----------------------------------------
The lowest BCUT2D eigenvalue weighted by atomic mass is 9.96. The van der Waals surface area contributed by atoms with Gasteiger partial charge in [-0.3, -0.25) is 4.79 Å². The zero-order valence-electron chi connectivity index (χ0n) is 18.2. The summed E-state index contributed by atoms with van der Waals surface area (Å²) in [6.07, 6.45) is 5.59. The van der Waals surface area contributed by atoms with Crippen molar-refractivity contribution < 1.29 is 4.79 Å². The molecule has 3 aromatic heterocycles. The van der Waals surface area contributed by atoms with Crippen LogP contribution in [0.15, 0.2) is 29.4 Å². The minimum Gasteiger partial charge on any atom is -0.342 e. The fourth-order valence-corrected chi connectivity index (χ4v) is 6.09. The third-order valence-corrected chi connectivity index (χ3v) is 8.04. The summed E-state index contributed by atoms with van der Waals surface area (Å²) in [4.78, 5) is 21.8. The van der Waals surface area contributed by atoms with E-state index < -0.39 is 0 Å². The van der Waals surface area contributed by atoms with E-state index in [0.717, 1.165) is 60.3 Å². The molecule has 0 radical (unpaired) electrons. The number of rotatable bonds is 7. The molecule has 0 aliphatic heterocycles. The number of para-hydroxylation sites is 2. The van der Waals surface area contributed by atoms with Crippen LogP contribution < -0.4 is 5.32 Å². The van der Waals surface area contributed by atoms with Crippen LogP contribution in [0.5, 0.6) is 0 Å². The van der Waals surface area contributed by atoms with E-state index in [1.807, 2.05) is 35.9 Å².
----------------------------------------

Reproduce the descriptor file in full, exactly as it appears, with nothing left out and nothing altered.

The lowest BCUT2D eigenvalue weighted by atomic mass is 9.96. The van der Waals surface area contributed by atoms with Gasteiger partial charge in [-0.3, -0.25) is 4.79 Å². The zero-order valence-electron chi connectivity index (χ0n) is 18.2. The summed E-state index contributed by atoms with van der Waals surface area (Å²) in [6.07, 6.45) is 5.59. The van der Waals surface area contributed by atoms with Crippen molar-refractivity contribution < 1.29 is 4.79 Å². The molecule has 3 aromatic heterocycles. The van der Waals surface area contributed by atoms with Crippen LogP contribution in [0.15, 0.2) is 29.4 Å². The minimum Gasteiger partial charge on any atom is -0.342 e. The fourth-order valence-corrected chi connectivity index (χ4v) is 6.09. The third-order valence-corrected chi connectivity index (χ3v) is 8.04. The summed E-state index contributed by atoms with van der Waals surface area (Å²) in [4.78, 5) is 21.8. The van der Waals surface area contributed by atoms with E-state index < -0.39 is 0 Å². The van der Waals surface area contributed by atoms with E-state index in [0.717, 1.165) is 60.3 Å². The molecule has 0 radical (unpaired) electrons. The number of rotatable bonds is 7. The molecule has 0 aliphatic heterocycles. The number of para-hydroxylation sites is 2. The van der Waals surface area contributed by atoms with Crippen LogP contribution < -0.4 is 5.32 Å². The van der Waals surface area contributed by atoms with Crippen LogP contribution in [0.5, 0.6) is 0 Å². The van der Waals surface area contributed by atoms with E-state index in [1.807, 2.05) is 35.9 Å².